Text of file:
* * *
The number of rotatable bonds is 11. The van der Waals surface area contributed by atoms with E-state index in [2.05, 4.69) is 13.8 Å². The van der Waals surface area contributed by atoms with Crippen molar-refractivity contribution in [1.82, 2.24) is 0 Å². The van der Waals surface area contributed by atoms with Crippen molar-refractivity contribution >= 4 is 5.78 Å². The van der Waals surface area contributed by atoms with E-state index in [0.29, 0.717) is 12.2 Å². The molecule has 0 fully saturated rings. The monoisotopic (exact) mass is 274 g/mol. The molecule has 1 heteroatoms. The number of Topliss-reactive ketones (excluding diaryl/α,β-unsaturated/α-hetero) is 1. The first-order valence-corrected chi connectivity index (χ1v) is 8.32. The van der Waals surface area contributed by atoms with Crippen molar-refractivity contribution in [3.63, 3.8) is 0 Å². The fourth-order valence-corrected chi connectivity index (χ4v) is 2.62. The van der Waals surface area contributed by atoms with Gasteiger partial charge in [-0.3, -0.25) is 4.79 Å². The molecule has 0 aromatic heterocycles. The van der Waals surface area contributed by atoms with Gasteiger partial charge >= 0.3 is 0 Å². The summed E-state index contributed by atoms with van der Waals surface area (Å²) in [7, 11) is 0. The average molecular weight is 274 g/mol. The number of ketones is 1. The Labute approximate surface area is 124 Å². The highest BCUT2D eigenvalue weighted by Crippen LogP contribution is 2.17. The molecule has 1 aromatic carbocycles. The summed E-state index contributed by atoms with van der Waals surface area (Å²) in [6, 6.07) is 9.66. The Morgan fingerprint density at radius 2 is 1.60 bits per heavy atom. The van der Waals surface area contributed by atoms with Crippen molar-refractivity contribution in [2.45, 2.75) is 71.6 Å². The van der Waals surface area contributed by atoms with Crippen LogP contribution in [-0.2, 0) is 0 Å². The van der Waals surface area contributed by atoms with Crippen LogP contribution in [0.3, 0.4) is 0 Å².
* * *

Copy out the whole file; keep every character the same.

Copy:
The number of rotatable bonds is 11. The van der Waals surface area contributed by atoms with E-state index in [2.05, 4.69) is 13.8 Å². The van der Waals surface area contributed by atoms with Crippen molar-refractivity contribution in [1.82, 2.24) is 0 Å². The van der Waals surface area contributed by atoms with Crippen molar-refractivity contribution >= 4 is 5.78 Å². The van der Waals surface area contributed by atoms with E-state index in [0.29, 0.717) is 12.2 Å². The molecule has 0 fully saturated rings. The monoisotopic (exact) mass is 274 g/mol. The molecule has 1 heteroatoms. The number of Topliss-reactive ketones (excluding diaryl/α,β-unsaturated/α-hetero) is 1. The first-order valence-corrected chi connectivity index (χ1v) is 8.32. The van der Waals surface area contributed by atoms with Crippen molar-refractivity contribution in [3.63, 3.8) is 0 Å². The fourth-order valence-corrected chi connectivity index (χ4v) is 2.62. The van der Waals surface area contributed by atoms with Gasteiger partial charge in [-0.3, -0.25) is 4.79 Å². The molecule has 0 aromatic heterocycles. The van der Waals surface area contributed by atoms with Gasteiger partial charge >= 0.3 is 0 Å². The summed E-state index contributed by atoms with van der Waals surface area (Å²) in [7, 11) is 0. The average molecular weight is 274 g/mol. The number of ketones is 1. The Labute approximate surface area is 124 Å². The highest BCUT2D eigenvalue weighted by Crippen LogP contribution is 2.17. The molecule has 1 aromatic carbocycles. The summed E-state index contributed by atoms with van der Waals surface area (Å²) in [6, 6.07) is 9.66. The Morgan fingerprint density at radius 2 is 1.60 bits per heavy atom. The van der Waals surface area contributed by atoms with Crippen molar-refractivity contribution in [2.45, 2.75) is 71.6 Å². The van der Waals surface area contributed by atoms with Crippen LogP contribution in [-0.2, 0) is 0 Å². The van der Waals surface area contributed by atoms with Crippen LogP contribution in [0.3, 0.4) is 0 Å².